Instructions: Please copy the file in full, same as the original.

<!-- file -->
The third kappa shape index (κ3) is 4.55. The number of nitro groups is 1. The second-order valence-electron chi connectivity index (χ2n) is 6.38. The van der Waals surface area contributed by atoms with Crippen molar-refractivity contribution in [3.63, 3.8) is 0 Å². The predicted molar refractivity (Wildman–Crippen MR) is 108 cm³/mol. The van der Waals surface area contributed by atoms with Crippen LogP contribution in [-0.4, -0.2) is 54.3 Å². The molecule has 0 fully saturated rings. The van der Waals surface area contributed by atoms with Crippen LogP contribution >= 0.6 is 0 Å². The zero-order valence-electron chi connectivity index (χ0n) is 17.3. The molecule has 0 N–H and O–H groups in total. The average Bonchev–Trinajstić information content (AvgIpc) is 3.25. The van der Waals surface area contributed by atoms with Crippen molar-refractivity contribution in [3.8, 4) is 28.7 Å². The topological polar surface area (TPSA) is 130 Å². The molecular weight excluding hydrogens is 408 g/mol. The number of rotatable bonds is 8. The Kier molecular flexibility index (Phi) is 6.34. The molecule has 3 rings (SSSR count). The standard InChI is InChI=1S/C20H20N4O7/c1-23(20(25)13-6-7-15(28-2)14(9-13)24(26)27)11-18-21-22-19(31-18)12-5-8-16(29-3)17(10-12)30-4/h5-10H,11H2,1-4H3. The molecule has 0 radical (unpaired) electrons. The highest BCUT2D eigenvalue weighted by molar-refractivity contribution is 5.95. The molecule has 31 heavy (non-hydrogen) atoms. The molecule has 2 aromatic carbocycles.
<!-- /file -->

The third kappa shape index (κ3) is 4.55. The number of nitro groups is 1. The second-order valence-electron chi connectivity index (χ2n) is 6.38. The van der Waals surface area contributed by atoms with Crippen molar-refractivity contribution in [3.63, 3.8) is 0 Å². The predicted molar refractivity (Wildman–Crippen MR) is 108 cm³/mol. The van der Waals surface area contributed by atoms with Crippen LogP contribution in [-0.4, -0.2) is 54.3 Å². The molecule has 0 fully saturated rings. The van der Waals surface area contributed by atoms with Crippen LogP contribution >= 0.6 is 0 Å². The zero-order valence-electron chi connectivity index (χ0n) is 17.3. The molecule has 0 N–H and O–H groups in total. The average Bonchev–Trinajstić information content (AvgIpc) is 3.25. The van der Waals surface area contributed by atoms with Crippen molar-refractivity contribution in [3.8, 4) is 28.7 Å². The topological polar surface area (TPSA) is 130 Å². The molecular weight excluding hydrogens is 408 g/mol. The number of rotatable bonds is 8. The Kier molecular flexibility index (Phi) is 6.34. The molecule has 3 rings (SSSR count). The standard InChI is InChI=1S/C20H20N4O7/c1-23(20(25)13-6-7-15(28-2)14(9-13)24(26)27)11-18-21-22-19(31-18)12-5-8-16(29-3)17(10-12)30-4/h5-10H,11H2,1-4H3. The molecule has 0 radical (unpaired) electrons. The highest BCUT2D eigenvalue weighted by molar-refractivity contribution is 5.95. The molecule has 31 heavy (non-hydrogen) atoms. The molecule has 2 aromatic carbocycles.